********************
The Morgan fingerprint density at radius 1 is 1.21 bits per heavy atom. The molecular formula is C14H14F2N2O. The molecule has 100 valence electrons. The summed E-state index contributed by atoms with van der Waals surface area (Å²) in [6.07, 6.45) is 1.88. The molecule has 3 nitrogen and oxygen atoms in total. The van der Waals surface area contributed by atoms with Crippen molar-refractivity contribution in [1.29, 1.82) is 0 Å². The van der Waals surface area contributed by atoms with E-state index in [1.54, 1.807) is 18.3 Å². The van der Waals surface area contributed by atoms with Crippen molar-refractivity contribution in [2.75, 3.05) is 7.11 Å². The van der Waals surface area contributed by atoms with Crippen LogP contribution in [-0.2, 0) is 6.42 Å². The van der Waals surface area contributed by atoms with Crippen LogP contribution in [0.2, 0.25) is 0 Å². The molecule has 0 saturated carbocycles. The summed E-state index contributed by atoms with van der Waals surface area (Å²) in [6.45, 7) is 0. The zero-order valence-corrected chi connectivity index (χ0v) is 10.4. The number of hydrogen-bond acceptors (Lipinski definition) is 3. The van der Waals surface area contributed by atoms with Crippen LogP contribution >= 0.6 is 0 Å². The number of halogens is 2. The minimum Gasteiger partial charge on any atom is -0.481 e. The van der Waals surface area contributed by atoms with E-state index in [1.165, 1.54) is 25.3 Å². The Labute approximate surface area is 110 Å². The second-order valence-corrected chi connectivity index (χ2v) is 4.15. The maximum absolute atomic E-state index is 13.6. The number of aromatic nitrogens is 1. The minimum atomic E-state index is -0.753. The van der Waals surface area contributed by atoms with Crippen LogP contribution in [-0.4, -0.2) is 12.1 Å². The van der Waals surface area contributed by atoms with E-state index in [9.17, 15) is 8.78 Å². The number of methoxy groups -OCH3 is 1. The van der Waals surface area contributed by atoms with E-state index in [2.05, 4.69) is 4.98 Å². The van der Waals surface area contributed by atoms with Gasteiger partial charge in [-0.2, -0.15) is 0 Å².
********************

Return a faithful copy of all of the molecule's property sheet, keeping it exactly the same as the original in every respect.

The Morgan fingerprint density at radius 1 is 1.21 bits per heavy atom. The molecular formula is C14H14F2N2O. The molecule has 100 valence electrons. The summed E-state index contributed by atoms with van der Waals surface area (Å²) in [6.07, 6.45) is 1.88. The molecule has 3 nitrogen and oxygen atoms in total. The van der Waals surface area contributed by atoms with Crippen molar-refractivity contribution in [1.29, 1.82) is 0 Å². The van der Waals surface area contributed by atoms with E-state index in [1.54, 1.807) is 18.3 Å². The van der Waals surface area contributed by atoms with Crippen molar-refractivity contribution in [2.75, 3.05) is 7.11 Å². The van der Waals surface area contributed by atoms with Crippen LogP contribution in [-0.2, 0) is 6.42 Å². The van der Waals surface area contributed by atoms with Crippen LogP contribution in [0.2, 0.25) is 0 Å². The molecule has 0 saturated carbocycles. The summed E-state index contributed by atoms with van der Waals surface area (Å²) in [6.45, 7) is 0. The zero-order valence-corrected chi connectivity index (χ0v) is 10.4. The number of hydrogen-bond acceptors (Lipinski definition) is 3. The van der Waals surface area contributed by atoms with Crippen LogP contribution >= 0.6 is 0 Å². The number of halogens is 2. The minimum Gasteiger partial charge on any atom is -0.481 e. The van der Waals surface area contributed by atoms with E-state index in [1.165, 1.54) is 25.3 Å². The Labute approximate surface area is 110 Å². The second-order valence-corrected chi connectivity index (χ2v) is 4.15. The maximum absolute atomic E-state index is 13.6. The number of aromatic nitrogens is 1. The minimum atomic E-state index is -0.753. The van der Waals surface area contributed by atoms with Crippen LogP contribution in [-0.4, -0.2) is 12.1 Å². The van der Waals surface area contributed by atoms with E-state index in [9.17, 15) is 8.78 Å². The number of methoxy groups -OCH3 is 1. The van der Waals surface area contributed by atoms with E-state index in [2.05, 4.69) is 4.98 Å². The van der Waals surface area contributed by atoms with Gasteiger partial charge in [-0.2, -0.15) is 0 Å².